Review Summary: The 13th Beast does very little to distinguish itself from the first.
It would be easy to pass off the latest Malevolent Creation release as a cheeky nod back to the band's brief albeit notable emergence in the underground death metal scene back in the early 90s, but that would mean forgetting the band never really went away. Sure, looking at each gap between their last few albums will only ever cast an impression of a band taking their time, but Malevolent Creation are in no rush to release new material these days. Rather, they're seemingly content to flesh out ideas, take their time and have as much fun as their younger selves did back in 1991.
Unfortunately, as solid as latest effort The 13th Beast
is, it's little more than what would satisfy those who have been waiting for this new release for a while. It's very hard-hitting, indeed, but it's also easy to annoy because of the sheer boredom some songs allow. Add to this the fact that the album borders on 50 minutes in total length (I.e. too long for a death metal release of this calibre), and you're left with a flash in the pan. Opener "End the Torture" introduces the album fittingly enough with some frankly menacing grooves and on-point rhythms, even elaborately battening down the proverbial hatches with those razor sharp solos, but to hear so much repetition in virtually every other song is a bit, well, lazy
. It's not so bad if you've been following Malevolent Creation since day one, but to newcomers hearing the likes of "Canvas of Flesh" even once becomes tiresome.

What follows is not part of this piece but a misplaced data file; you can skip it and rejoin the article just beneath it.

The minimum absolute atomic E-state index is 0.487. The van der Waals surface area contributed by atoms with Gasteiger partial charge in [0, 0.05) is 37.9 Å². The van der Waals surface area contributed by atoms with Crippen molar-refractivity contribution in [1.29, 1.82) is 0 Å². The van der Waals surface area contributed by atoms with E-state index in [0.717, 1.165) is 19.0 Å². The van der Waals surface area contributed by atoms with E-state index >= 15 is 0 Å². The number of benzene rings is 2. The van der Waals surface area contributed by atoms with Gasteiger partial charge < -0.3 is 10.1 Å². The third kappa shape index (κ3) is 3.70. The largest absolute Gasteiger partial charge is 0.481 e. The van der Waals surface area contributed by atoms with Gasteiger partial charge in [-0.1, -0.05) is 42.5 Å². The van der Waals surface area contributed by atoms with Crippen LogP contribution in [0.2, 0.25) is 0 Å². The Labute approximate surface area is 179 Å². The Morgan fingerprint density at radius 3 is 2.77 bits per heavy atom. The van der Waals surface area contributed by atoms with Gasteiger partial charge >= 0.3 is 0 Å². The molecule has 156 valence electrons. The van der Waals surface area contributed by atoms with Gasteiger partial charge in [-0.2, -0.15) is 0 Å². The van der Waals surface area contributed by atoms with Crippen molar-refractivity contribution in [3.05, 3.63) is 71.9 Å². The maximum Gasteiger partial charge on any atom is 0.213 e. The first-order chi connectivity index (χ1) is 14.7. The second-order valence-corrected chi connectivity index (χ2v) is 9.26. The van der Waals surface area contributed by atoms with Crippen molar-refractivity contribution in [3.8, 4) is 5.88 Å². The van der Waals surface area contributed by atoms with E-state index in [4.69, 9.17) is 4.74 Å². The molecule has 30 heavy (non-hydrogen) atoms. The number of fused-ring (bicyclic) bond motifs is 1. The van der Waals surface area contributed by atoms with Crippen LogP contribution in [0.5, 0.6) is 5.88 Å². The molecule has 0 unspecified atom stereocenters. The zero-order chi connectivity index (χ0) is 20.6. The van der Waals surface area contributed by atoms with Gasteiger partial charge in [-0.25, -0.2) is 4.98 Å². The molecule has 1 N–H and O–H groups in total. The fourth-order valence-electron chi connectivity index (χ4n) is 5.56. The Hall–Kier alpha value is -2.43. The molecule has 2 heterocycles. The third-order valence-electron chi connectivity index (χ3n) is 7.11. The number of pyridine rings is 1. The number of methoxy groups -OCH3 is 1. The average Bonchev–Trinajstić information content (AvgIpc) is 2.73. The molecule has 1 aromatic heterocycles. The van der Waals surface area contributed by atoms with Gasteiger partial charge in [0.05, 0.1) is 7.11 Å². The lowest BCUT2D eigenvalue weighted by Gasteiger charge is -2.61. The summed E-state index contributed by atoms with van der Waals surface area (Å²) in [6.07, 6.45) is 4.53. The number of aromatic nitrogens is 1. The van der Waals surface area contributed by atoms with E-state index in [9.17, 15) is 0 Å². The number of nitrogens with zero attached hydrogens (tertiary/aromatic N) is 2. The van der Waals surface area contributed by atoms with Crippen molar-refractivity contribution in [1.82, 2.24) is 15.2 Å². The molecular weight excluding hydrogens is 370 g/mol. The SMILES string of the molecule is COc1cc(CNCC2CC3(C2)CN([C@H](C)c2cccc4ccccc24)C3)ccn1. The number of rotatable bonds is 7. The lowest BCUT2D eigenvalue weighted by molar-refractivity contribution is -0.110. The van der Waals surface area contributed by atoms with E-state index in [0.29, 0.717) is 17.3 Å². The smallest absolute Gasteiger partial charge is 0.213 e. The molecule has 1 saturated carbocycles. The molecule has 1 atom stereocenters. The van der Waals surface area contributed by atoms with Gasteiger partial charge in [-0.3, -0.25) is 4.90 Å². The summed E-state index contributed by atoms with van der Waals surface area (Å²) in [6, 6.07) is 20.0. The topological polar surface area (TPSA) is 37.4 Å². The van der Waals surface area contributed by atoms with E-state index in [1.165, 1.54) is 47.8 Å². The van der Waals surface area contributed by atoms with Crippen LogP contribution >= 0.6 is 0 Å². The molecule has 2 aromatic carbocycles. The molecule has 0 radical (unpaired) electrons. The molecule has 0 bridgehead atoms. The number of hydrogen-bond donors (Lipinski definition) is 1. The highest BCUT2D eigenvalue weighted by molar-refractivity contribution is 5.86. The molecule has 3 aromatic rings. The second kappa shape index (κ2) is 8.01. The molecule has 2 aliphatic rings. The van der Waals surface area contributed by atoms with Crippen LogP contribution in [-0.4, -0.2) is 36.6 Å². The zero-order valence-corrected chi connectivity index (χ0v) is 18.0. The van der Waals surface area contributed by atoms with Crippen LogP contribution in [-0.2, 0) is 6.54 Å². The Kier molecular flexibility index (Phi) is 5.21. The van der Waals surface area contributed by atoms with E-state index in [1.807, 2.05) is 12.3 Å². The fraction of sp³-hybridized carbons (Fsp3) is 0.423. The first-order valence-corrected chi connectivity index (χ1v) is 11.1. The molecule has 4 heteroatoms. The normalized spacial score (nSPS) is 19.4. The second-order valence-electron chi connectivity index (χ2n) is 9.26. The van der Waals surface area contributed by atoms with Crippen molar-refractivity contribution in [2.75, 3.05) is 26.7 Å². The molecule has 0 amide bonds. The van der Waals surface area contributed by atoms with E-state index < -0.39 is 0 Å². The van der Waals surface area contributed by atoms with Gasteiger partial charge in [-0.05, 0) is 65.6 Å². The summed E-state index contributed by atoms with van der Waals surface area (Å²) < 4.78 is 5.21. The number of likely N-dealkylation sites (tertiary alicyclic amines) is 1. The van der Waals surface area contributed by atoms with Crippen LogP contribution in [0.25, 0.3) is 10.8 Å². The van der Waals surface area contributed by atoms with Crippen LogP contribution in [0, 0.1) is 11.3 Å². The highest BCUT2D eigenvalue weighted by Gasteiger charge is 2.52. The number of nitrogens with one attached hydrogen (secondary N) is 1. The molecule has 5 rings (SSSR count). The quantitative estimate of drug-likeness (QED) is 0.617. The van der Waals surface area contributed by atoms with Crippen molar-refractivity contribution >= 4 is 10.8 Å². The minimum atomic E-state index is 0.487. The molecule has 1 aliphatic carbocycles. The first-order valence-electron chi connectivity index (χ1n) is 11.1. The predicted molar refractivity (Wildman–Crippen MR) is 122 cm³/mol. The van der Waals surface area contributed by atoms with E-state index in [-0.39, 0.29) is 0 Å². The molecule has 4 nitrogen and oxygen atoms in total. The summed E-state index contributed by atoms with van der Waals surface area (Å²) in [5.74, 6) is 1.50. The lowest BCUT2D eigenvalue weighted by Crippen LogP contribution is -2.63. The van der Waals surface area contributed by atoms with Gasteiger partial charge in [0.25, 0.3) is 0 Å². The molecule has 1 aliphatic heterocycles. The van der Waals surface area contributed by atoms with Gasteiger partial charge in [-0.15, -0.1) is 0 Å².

As a flipside, at least the obviously stronger moments in The 13th Beast
go some way to derailing your thoughts of boredom. "Mandatory Butchery" is a more frenzied animal and doesn't settle down into the same groove-flecked main riff for longer than half a minute, whilst "The Beast Awakened" revels in youthful exuberance thanks to its punkish energy and generally more grinding performance. That said, the production doesn't quite match the musicianship. Imagine you're listening to The Ten Commandments
and then hearing the otherwise raw riff work as it gets twisted and cleaned up, sounding synthetic as the end result. You can hear how compressed the album sounds and it offers no feeling of immense power or maniacal deliverance, something which engaged Malevolent Creation's earliest works from the get-go. Here, the result feels too clean, and hearing too much of it on the near 7-minute long "Born of Pain" simply gets frustrating too soon.
The 13th Beast
isn't exactly the best death metal album to kickstart the year with. For comfort listening it's decent enough, but decent in this day and age won't quite give anyone further reason to lend repeated listens, especially for those who know they can get better quality versions elsewhere. Nobody's knocking Malevolent Creation for wanting to stay true to what has worked for them for almost three decades, but with average, tiresome full-lengths such as this perhaps four year gaps between releases can be seen as a good thing.